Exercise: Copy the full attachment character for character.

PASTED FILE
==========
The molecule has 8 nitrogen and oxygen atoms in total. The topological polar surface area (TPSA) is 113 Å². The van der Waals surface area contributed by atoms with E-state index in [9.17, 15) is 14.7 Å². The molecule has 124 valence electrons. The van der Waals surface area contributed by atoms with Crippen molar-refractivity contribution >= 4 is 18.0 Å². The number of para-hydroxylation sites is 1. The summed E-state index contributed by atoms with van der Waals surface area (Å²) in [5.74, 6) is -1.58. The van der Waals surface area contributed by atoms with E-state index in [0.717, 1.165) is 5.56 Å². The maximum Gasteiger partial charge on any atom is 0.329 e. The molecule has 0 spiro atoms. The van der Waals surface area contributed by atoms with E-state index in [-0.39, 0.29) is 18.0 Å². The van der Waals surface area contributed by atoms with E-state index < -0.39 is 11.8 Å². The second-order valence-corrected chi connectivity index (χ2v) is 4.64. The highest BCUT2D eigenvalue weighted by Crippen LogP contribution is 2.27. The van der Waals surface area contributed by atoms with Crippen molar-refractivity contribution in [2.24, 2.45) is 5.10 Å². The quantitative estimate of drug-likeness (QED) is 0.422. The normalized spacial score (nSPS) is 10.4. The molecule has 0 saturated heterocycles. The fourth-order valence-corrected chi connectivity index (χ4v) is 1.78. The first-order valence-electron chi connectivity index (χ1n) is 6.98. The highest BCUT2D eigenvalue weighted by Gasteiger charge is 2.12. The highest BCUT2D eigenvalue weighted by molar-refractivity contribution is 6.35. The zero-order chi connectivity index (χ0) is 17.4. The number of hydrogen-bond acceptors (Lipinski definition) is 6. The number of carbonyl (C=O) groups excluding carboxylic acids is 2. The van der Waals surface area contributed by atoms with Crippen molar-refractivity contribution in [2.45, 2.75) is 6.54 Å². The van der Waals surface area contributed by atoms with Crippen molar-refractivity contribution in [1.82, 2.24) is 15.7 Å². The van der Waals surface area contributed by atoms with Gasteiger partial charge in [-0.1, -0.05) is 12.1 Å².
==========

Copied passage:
The molecule has 8 nitrogen and oxygen atoms in total. The topological polar surface area (TPSA) is 113 Å². The van der Waals surface area contributed by atoms with E-state index in [9.17, 15) is 14.7 Å². The molecule has 124 valence electrons. The van der Waals surface area contributed by atoms with Crippen molar-refractivity contribution >= 4 is 18.0 Å². The number of para-hydroxylation sites is 1. The summed E-state index contributed by atoms with van der Waals surface area (Å²) in [5.74, 6) is -1.58. The van der Waals surface area contributed by atoms with E-state index in [0.717, 1.165) is 5.56 Å². The maximum Gasteiger partial charge on any atom is 0.329 e. The molecule has 0 spiro atoms. The van der Waals surface area contributed by atoms with E-state index in [-0.39, 0.29) is 18.0 Å². The van der Waals surface area contributed by atoms with E-state index < -0.39 is 11.8 Å². The second-order valence-corrected chi connectivity index (χ2v) is 4.64. The highest BCUT2D eigenvalue weighted by Crippen LogP contribution is 2.27. The van der Waals surface area contributed by atoms with Crippen molar-refractivity contribution in [2.24, 2.45) is 5.10 Å². The quantitative estimate of drug-likeness (QED) is 0.422. The normalized spacial score (nSPS) is 10.4. The molecule has 0 saturated heterocycles. The fourth-order valence-corrected chi connectivity index (χ4v) is 1.78. The first-order valence-electron chi connectivity index (χ1n) is 6.98. The highest BCUT2D eigenvalue weighted by Gasteiger charge is 2.12. The highest BCUT2D eigenvalue weighted by molar-refractivity contribution is 6.35. The zero-order chi connectivity index (χ0) is 17.4. The number of hydrogen-bond acceptors (Lipinski definition) is 6. The number of carbonyl (C=O) groups excluding carboxylic acids is 2. The van der Waals surface area contributed by atoms with Crippen molar-refractivity contribution in [2.45, 2.75) is 6.54 Å². The van der Waals surface area contributed by atoms with Crippen molar-refractivity contribution in [1.82, 2.24) is 15.7 Å². The van der Waals surface area contributed by atoms with Gasteiger partial charge in [-0.1, -0.05) is 12.1 Å².